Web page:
The drugs you're taking might not work
Because every person reading this is a beautiful snowflake (i.e. our bodies are all different), the effects antibiotics will have on you when you're boozing depend entirely on the antibiotic and how much you drink regularly. But generally, Dr. Blohm says that when medication and booze combine, it can interact and cause "unwanted complications."
One complication is that it makes "the antibiotics less effective in treating the infection it was intended to treat." So while booze might make you forget you have chlamydia, it might also reduce your chances of the medicine getting rid of it.
Or you could develop a superbug, which is as scary as it sounds
An even scarier complication is the fact that "exposure to sub-therapeutic levels of antibiotic can cause the development of resistant microbial strains over time." Why is that so scary? Enter: superbugs, which are bacteria unaffected by antibiotics. Superbugs are not a good look. If you never want to sleep again, read up on the havoc they can cause.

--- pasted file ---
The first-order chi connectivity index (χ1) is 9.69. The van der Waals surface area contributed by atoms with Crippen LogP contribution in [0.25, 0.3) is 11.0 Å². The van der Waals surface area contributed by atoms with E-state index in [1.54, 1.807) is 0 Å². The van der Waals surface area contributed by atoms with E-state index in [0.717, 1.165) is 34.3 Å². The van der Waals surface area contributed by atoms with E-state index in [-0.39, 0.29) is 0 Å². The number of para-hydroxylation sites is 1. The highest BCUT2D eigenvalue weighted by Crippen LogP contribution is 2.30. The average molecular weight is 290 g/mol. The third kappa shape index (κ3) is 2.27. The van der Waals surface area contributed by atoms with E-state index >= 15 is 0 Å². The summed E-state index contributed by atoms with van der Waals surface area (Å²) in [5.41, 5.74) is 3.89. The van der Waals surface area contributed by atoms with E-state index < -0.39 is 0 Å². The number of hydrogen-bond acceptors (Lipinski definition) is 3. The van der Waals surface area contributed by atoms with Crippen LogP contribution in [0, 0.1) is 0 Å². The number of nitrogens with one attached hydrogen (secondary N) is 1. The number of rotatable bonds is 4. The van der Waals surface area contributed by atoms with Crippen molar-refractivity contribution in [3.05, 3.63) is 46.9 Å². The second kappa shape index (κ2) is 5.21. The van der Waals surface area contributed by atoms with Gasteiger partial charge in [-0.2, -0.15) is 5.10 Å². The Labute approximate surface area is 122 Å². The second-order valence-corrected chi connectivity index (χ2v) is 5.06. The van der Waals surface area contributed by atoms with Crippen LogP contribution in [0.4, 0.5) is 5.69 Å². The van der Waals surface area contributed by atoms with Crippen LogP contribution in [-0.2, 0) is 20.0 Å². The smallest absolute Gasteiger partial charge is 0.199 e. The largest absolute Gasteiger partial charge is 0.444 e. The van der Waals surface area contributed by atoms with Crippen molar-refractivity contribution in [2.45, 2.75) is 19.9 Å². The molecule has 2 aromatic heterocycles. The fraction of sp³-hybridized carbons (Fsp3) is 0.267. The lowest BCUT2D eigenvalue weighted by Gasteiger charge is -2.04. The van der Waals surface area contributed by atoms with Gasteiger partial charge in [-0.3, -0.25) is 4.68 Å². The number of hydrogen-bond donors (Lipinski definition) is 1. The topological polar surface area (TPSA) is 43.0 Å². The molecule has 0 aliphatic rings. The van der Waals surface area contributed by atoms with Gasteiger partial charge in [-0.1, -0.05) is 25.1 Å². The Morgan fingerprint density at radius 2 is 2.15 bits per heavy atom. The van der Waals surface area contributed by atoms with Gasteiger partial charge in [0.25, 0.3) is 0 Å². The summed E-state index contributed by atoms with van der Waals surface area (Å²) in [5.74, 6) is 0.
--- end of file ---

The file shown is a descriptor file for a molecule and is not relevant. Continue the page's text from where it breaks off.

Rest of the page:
Oh, and you could die
Dr. Blohm says "it's pretty unlikely" you kick the bucket, but it's a possibility. "Drug interactions can be very dangerous and cause a host of problems," she said. "It isn't worth messing around with." She makes a very good point, adding, "Since antibiotics are nearly always prescribed for limited periods, it shouldn't be so hard to take a break from drinking."
So if you're on a 'scrip, play it smart, just skip the booze, and limit your questionably healthy overindulgences to five cheeseburgers a day until you're back in fighting shape.
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Lee Breslouer is a senior writer for Thrillist, and is afraid to combine vitamins with booze. Follow him to healthy life choices at: @LeeBreslouer.